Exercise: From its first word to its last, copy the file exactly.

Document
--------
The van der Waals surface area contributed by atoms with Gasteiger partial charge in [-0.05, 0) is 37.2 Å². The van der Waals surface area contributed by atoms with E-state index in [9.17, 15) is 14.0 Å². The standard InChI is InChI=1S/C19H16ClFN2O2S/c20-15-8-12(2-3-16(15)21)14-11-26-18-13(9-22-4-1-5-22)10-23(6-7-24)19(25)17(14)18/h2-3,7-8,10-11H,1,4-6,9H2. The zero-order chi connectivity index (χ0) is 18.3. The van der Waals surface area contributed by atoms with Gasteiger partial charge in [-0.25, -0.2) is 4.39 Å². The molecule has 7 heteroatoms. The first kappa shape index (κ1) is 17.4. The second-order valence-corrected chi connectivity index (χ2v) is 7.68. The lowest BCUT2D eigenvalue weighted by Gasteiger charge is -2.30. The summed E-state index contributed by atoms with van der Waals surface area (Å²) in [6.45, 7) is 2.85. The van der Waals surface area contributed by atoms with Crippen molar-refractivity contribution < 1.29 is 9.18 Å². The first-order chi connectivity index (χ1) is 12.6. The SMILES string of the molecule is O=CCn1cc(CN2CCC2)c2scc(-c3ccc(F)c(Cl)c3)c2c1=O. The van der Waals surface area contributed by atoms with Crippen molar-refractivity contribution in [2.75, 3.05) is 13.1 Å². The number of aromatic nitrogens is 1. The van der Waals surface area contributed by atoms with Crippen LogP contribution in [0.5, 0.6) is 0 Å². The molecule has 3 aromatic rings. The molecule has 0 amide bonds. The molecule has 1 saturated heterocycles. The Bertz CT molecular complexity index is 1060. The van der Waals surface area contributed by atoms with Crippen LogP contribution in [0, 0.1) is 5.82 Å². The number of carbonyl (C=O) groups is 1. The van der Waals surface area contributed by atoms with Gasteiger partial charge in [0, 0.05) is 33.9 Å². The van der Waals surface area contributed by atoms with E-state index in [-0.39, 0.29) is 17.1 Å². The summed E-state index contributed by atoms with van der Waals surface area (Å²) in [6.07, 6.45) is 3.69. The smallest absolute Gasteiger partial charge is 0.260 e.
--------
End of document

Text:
The van der Waals surface area contributed by atoms with Gasteiger partial charge in [-0.05, 0) is 37.2 Å². The van der Waals surface area contributed by atoms with E-state index in [9.17, 15) is 14.0 Å². The standard InChI is InChI=1S/C19H16ClFN2O2S/c20-15-8-12(2-3-16(15)21)14-11-26-18-13(9-22-4-1-5-22)10-23(6-7-24)19(25)17(14)18/h2-3,7-8,10-11H,1,4-6,9H2. The zero-order chi connectivity index (χ0) is 18.3. The van der Waals surface area contributed by atoms with Gasteiger partial charge in [-0.25, -0.2) is 4.39 Å². The molecule has 7 heteroatoms. The first kappa shape index (κ1) is 17.4. The second-order valence-corrected chi connectivity index (χ2v) is 7.68. The lowest BCUT2D eigenvalue weighted by Gasteiger charge is -2.30. The summed E-state index contributed by atoms with van der Waals surface area (Å²) in [6.45, 7) is 2.85. The van der Waals surface area contributed by atoms with Crippen molar-refractivity contribution < 1.29 is 9.18 Å². The first-order chi connectivity index (χ1) is 12.6. The SMILES string of the molecule is O=CCn1cc(CN2CCC2)c2scc(-c3ccc(F)c(Cl)c3)c2c1=O. The van der Waals surface area contributed by atoms with Crippen molar-refractivity contribution in [2.75, 3.05) is 13.1 Å². The number of aromatic nitrogens is 1. The van der Waals surface area contributed by atoms with Crippen LogP contribution in [0.5, 0.6) is 0 Å². The molecule has 3 aromatic rings. The molecule has 0 amide bonds. The molecule has 1 saturated heterocycles. The Bertz CT molecular complexity index is 1060. The van der Waals surface area contributed by atoms with Crippen LogP contribution in [0, 0.1) is 5.82 Å². The number of carbonyl (C=O) groups is 1. The van der Waals surface area contributed by atoms with Gasteiger partial charge in [0, 0.05) is 33.9 Å². The van der Waals surface area contributed by atoms with E-state index in [-0.39, 0.29) is 17.1 Å². The summed E-state index contributed by atoms with van der Waals surface area (Å²) in [6.07, 6.45) is 3.69. The smallest absolute Gasteiger partial charge is 0.260 e.